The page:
Storing the state of script between steps
On Fri, 21 Feb 2014 12:59:11 -0800, Denis Usanov wrote:
> I mostly develop on Python some automation scripts such as deployment
> (it's not about fabric and may be not ssh at all), testing something,
> etc. In this terms I have such abstraction as "step".
> Some code:
> class IStep(object):
> def run():
> raise NotImplementedError()
> And the certain steps:
> class DeployStep: ...
> class ValidateUSBFlash: ...
> class SwitchVersionS: ...
> Where I implement run method.
Why are these classes? Unless you have multiple instances, or are using
inheritance, the use of classes is a Java-ism and a waste of time.
Since I see no reason to (say) have multiple ValidateUSBFlash instances,
with different state, at the same time, and no reason to have (say)
SwitchVersionS inherit from (say) DeployStep, I suggest a better approach
is to use functions. No more ValidateUSBFlash.run method calls, just call
> Then I use some "builder" class which can add steps to internal list and
> has a method "start" running all step one by one.
steps = [deploy_step, validate_usb_flash, switch_version_s, ...]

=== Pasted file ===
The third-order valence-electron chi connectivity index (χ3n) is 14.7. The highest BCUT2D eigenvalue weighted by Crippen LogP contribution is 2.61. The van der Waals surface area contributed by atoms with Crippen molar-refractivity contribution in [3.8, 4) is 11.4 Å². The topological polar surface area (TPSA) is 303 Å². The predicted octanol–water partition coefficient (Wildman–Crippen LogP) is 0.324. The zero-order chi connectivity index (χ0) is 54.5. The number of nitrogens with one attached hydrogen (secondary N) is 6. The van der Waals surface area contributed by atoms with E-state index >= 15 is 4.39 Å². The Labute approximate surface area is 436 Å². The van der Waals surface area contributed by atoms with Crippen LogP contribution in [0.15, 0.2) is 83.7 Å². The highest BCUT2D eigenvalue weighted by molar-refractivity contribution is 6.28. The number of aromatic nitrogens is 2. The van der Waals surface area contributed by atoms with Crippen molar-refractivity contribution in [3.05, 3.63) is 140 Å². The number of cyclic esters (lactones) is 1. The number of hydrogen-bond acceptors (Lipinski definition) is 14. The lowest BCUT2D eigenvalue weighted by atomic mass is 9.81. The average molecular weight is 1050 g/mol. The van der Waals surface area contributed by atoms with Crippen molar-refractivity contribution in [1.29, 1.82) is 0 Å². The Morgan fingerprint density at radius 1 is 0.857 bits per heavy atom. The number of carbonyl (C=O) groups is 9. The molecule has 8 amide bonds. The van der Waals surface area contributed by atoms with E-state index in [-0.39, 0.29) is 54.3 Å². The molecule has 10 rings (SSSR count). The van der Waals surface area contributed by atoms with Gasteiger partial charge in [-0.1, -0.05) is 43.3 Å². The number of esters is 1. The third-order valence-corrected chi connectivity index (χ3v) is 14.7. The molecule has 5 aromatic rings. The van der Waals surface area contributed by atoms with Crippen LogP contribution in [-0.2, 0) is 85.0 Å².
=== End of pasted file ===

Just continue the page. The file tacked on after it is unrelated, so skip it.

for step in steps:
> And I like this. It's loosely coupled system. It works fine in simple
> cases. But sometimes some steps have to use the results from previous
> steps. And now I have problems. Before now I had internal dict in
> "builder" and named it as "world" and passed it to each run() methods of
> steps. It worked but I disliked this.
> How would you solve this problem and how would you do it? I understant
> that it's more architecture specific question, not a python one.
I'd avoid over-generalisation, and just write a script. Let each step
function take whatever arguments it needs, and return whatever arguments
it requires, then write it like this:
result = validate_usb_flash()
if result == 1:
I mean, how many steps do you have? Twenty? A hundred? It's not that hard
to maintain a 100 or 200 line script. And are you likely to have so many
different versions of it that you need extra abstraction layers?
Of course, I might be misinterpreting your post. Perhaps you do have so
many steps, and so many different types of deployment, that you do need a
more heavily abstracted system. In that case, I think you need to
describe your system in more detail to get any useful answers. But don't
over-generalise, and don't become an Architecture Astronaut :-)